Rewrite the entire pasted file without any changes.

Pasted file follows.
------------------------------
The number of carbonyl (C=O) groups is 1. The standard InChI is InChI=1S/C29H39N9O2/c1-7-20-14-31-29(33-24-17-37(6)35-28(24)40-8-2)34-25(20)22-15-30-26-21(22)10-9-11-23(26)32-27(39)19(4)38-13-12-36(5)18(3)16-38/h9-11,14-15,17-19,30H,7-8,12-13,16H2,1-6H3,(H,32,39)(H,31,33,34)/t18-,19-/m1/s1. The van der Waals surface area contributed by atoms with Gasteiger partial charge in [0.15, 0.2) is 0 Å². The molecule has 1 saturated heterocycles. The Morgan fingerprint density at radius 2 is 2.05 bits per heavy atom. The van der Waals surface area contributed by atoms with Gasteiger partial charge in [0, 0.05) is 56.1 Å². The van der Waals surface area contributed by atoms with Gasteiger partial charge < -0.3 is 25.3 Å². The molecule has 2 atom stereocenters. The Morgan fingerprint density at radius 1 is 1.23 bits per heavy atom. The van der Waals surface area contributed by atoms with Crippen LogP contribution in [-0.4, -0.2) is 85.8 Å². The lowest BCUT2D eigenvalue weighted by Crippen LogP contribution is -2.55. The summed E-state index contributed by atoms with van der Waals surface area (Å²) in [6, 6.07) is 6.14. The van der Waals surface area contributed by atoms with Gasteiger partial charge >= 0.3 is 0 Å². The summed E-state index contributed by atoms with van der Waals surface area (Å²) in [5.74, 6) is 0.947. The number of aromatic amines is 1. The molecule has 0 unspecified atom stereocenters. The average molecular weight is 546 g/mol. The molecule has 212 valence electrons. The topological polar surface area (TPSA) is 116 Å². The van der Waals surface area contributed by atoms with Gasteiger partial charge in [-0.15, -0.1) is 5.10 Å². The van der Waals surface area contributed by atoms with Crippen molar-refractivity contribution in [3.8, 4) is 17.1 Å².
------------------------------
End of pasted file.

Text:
The number of carbonyl (C=O) groups is 1. The standard InChI is InChI=1S/C29H39N9O2/c1-7-20-14-31-29(33-24-17-37(6)35-28(24)40-8-2)34-25(20)22-15-30-26-21(22)10-9-11-23(26)32-27(39)19(4)38-13-12-36(5)18(3)16-38/h9-11,14-15,17-19,30H,7-8,12-13,16H2,1-6H3,(H,32,39)(H,31,33,34)/t18-,19-/m1/s1. The van der Waals surface area contributed by atoms with Gasteiger partial charge in [0.15, 0.2) is 0 Å². The molecule has 1 saturated heterocycles. The Morgan fingerprint density at radius 2 is 2.05 bits per heavy atom. The van der Waals surface area contributed by atoms with Gasteiger partial charge in [0, 0.05) is 56.1 Å². The van der Waals surface area contributed by atoms with Gasteiger partial charge < -0.3 is 25.3 Å². The molecule has 2 atom stereocenters. The Morgan fingerprint density at radius 1 is 1.23 bits per heavy atom. The van der Waals surface area contributed by atoms with Crippen LogP contribution in [-0.4, -0.2) is 85.8 Å². The lowest BCUT2D eigenvalue weighted by Crippen LogP contribution is -2.55. The summed E-state index contributed by atoms with van der Waals surface area (Å²) in [6, 6.07) is 6.14. The van der Waals surface area contributed by atoms with Gasteiger partial charge >= 0.3 is 0 Å². The summed E-state index contributed by atoms with van der Waals surface area (Å²) in [5.74, 6) is 0.947. The number of aromatic amines is 1. The molecule has 0 unspecified atom stereocenters. The average molecular weight is 546 g/mol. The molecule has 212 valence electrons. The topological polar surface area (TPSA) is 116 Å². The van der Waals surface area contributed by atoms with Gasteiger partial charge in [-0.15, -0.1) is 5.10 Å². The van der Waals surface area contributed by atoms with Crippen molar-refractivity contribution in [3.8, 4) is 17.1 Å².